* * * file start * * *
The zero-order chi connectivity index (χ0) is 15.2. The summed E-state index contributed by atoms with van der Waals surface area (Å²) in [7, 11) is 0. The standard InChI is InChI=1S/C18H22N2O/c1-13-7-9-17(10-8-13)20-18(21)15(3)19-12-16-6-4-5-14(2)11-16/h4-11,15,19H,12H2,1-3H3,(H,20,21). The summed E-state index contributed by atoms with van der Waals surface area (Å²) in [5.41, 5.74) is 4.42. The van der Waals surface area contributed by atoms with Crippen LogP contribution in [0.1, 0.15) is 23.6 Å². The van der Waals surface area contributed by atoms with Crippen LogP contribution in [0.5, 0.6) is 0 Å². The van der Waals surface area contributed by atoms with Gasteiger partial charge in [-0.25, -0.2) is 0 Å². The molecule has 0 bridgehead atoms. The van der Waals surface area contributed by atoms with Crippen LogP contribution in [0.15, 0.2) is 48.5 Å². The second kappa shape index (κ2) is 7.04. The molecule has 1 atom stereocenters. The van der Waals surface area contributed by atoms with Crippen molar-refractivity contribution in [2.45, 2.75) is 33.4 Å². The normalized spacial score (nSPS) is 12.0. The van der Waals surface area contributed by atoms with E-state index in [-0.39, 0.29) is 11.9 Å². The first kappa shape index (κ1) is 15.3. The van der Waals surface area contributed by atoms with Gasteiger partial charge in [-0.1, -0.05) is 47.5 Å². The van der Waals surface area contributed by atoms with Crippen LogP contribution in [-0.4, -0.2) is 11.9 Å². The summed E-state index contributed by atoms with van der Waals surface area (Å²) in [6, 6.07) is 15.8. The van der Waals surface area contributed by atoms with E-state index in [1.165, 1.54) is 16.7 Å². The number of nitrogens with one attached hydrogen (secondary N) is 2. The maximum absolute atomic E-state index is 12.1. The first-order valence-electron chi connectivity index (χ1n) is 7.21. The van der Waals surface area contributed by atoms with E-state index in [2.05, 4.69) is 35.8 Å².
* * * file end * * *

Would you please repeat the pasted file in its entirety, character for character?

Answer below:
The zero-order chi connectivity index (χ0) is 15.2. The summed E-state index contributed by atoms with van der Waals surface area (Å²) in [7, 11) is 0. The standard InChI is InChI=1S/C18H22N2O/c1-13-7-9-17(10-8-13)20-18(21)15(3)19-12-16-6-4-5-14(2)11-16/h4-11,15,19H,12H2,1-3H3,(H,20,21). The summed E-state index contributed by atoms with van der Waals surface area (Å²) in [5.41, 5.74) is 4.42. The van der Waals surface area contributed by atoms with Crippen LogP contribution in [0.1, 0.15) is 23.6 Å². The van der Waals surface area contributed by atoms with Crippen LogP contribution in [0.5, 0.6) is 0 Å². The van der Waals surface area contributed by atoms with Gasteiger partial charge in [-0.25, -0.2) is 0 Å². The molecule has 0 bridgehead atoms. The van der Waals surface area contributed by atoms with Crippen LogP contribution in [0.15, 0.2) is 48.5 Å². The second kappa shape index (κ2) is 7.04. The molecule has 1 atom stereocenters. The van der Waals surface area contributed by atoms with Crippen molar-refractivity contribution in [2.45, 2.75) is 33.4 Å². The normalized spacial score (nSPS) is 12.0. The van der Waals surface area contributed by atoms with E-state index in [-0.39, 0.29) is 11.9 Å². The first kappa shape index (κ1) is 15.3. The van der Waals surface area contributed by atoms with Gasteiger partial charge in [-0.1, -0.05) is 47.5 Å². The van der Waals surface area contributed by atoms with Crippen LogP contribution in [-0.4, -0.2) is 11.9 Å². The summed E-state index contributed by atoms with van der Waals surface area (Å²) in [6, 6.07) is 15.8. The van der Waals surface area contributed by atoms with E-state index in [1.165, 1.54) is 16.7 Å². The number of nitrogens with one attached hydrogen (secondary N) is 2. The maximum absolute atomic E-state index is 12.1. The first-order valence-electron chi connectivity index (χ1n) is 7.21. The van der Waals surface area contributed by atoms with E-state index in [2.05, 4.69) is 35.8 Å².